The Last Wish
I first learned about The Last Wish by watching the Netflix television adaptation. At the time, I knew that The Witcher was a popular video game, although I’d never played it. When reading about the television show, I learned the games and television show were based on a popular series of fantasy novels by Polish author Andrzej Sapkowski. If you have time, you should read the interview with Sapkowski I linked below, because he is every bit as gruff and honest as you’d expect the creator of Geralt of Rivia to be. 🙂
The Last Wish is the first book in the Witcher series. It’s a short story collection about Geralt of Rivia, the titular, monster-hunting hero of the series.
The first thing I noticed was Sapkowski’s talent for description:
The smile—if it had been a smile—vanished from her face as though wiped away with a cloth.
Civril stopped laughing. Immediately. Geralt wasn’t surprised. There was something very strange in Renfri’s voice—something associated with the red reflection of fire on blades, the wailing of people being murdered, the whinnying of horses and the smell of blood. Others must also have had similar associations—even Tavik’s weather-beaten face grew pale.
Geralt doesn’t hold back on sharing his philosophy about the world. His grim brand of pragmatism is a reflection of his dual nature. Part monster, part man, Geralt is cynical yet he chooses to protect others.
“Evil is evil, Stregobor,” said the witcher seriously as he got up. “Lesser, greater, middling, it’s all the same. Proportions are negotiated, boundaries blurred. I’m not a pious hermit. I haven’t done only good in my life. But if I’m to choose between one evil and another, then I prefer not to choose at all.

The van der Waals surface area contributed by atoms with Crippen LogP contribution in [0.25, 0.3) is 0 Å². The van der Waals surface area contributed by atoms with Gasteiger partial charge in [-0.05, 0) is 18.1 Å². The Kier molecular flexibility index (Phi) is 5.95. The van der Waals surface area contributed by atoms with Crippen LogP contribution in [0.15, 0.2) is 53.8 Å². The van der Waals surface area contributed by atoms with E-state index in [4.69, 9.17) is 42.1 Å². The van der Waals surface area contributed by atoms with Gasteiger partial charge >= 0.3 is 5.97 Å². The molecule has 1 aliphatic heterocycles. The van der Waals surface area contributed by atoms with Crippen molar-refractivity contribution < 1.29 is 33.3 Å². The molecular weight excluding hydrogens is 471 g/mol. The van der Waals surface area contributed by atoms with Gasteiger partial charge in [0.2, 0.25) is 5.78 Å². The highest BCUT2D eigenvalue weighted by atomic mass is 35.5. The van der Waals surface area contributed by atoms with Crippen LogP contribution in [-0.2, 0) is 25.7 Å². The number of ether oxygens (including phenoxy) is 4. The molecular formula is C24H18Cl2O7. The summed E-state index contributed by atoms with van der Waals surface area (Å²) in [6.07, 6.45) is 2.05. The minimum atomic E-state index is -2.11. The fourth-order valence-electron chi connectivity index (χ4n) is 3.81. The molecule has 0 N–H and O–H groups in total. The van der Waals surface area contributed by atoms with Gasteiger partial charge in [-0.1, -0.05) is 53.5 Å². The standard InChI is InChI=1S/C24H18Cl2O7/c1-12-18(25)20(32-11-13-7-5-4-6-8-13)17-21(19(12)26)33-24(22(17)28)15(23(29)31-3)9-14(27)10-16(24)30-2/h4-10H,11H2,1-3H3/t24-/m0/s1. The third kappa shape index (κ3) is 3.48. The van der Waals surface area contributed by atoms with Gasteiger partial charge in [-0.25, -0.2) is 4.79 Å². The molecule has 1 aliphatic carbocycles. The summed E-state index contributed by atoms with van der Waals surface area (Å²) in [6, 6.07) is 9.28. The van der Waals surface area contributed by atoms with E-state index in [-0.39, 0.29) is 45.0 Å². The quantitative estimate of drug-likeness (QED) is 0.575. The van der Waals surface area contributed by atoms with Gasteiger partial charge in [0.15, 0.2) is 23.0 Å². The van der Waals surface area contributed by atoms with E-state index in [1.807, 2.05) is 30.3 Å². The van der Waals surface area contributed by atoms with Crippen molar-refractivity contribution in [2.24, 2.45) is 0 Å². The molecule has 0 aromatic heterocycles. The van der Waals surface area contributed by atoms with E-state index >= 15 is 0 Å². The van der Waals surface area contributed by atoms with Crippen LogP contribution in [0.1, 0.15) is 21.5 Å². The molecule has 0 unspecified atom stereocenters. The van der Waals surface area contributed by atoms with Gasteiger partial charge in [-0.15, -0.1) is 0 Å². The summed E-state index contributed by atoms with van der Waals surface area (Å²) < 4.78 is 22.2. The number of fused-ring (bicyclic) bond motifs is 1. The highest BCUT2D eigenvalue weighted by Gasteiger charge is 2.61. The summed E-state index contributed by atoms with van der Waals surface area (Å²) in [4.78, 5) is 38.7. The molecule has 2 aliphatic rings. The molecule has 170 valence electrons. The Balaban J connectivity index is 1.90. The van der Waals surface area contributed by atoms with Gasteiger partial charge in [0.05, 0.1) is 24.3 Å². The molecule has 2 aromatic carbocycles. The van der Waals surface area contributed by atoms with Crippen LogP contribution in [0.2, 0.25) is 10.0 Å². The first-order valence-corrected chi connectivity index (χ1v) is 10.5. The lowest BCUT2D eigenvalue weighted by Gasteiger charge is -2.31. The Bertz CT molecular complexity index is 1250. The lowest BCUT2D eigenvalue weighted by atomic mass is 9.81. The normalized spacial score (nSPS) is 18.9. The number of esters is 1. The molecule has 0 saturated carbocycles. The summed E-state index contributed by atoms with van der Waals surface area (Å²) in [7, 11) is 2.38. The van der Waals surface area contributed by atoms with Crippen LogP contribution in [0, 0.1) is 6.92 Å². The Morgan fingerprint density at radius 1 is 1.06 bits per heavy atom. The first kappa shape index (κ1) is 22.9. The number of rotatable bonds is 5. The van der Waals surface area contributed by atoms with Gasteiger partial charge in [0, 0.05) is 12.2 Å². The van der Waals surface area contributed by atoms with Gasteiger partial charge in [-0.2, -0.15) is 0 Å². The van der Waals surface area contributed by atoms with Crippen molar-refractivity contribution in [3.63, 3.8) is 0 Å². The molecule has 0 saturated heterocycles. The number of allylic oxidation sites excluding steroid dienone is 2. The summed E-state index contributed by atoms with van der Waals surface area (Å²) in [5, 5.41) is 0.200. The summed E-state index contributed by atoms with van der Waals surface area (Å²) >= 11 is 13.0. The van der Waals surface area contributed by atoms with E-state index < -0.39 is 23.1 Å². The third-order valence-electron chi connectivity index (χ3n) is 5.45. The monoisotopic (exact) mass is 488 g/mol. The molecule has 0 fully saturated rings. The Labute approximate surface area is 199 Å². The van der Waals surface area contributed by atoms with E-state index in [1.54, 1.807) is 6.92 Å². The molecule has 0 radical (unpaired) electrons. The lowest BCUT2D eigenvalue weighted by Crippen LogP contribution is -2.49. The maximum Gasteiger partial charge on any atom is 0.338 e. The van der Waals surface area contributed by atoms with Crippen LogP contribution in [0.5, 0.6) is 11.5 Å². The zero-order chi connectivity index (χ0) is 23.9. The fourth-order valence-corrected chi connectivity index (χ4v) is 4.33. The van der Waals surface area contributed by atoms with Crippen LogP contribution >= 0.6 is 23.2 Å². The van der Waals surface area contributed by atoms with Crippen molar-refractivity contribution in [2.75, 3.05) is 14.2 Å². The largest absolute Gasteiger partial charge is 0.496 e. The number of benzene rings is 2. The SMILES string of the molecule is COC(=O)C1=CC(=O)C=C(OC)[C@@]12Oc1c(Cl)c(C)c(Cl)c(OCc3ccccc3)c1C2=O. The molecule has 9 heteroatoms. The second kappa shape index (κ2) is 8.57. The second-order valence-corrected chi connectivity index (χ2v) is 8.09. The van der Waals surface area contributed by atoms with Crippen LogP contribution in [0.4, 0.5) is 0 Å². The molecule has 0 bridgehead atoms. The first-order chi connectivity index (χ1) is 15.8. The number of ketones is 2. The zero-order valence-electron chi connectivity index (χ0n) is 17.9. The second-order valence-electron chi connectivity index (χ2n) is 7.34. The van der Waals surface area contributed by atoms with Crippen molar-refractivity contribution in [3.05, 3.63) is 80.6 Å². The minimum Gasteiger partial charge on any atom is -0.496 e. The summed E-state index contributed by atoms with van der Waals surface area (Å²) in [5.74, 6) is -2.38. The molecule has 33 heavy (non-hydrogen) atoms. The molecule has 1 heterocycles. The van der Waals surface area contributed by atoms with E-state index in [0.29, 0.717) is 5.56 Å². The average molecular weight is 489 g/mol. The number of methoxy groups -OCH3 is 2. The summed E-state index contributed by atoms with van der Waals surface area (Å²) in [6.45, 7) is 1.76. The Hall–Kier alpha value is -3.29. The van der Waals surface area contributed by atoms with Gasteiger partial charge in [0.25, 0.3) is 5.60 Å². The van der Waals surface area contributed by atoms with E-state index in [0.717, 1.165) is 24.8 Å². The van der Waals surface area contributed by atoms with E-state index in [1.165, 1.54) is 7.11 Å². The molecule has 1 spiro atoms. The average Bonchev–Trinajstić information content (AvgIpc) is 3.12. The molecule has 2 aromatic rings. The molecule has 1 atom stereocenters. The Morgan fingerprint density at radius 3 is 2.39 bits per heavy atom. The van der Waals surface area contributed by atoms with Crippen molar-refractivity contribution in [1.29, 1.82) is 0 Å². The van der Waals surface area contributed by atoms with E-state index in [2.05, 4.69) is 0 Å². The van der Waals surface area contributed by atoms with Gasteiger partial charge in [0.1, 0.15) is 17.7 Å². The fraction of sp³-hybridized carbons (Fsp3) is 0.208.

“People”—Geralt turned his head—“like to invent monsters and monstrosities. Then they seem less monstrous themselves. When they get blind-drunk, cheat, steal, beat their wives, starve an old woman, when they kill a trapped fox with an axe or riddle the last existing unicorn with arrows, they like to think that the Bane entering cottages at daybreak is more monstrous than they are. They feel better then. They find it easier to live.”
The narrative voice is strong here, in part because it has interesting things to say. Also, I love how Sapkowski uses punctuation. The em dashes around the gesture of turning his head are not at all typical, but there’s an immediacy and sense of movement there. The long sentence that follows (When they get blind-drunk…) has a propulsive feel to it. There’s a lot of technique at work in his prose, but the reader doesn’t have to work hard to enjoy it. For us, it’s easy; we can enjoy the ride.
There’s a boldness in Geralt’s voice, a take-no-prisoners and give-no-fucks attitude which manages to be refreshing without being overly acerbic, perhaps because Sapkowsk surrounds that voice with vivid examples and descriptive color. All these factors combined make his prose a pleasure to read.
My Takeaway (Things to Try): Experiment with punctuation and movement within the structure of a paragraph.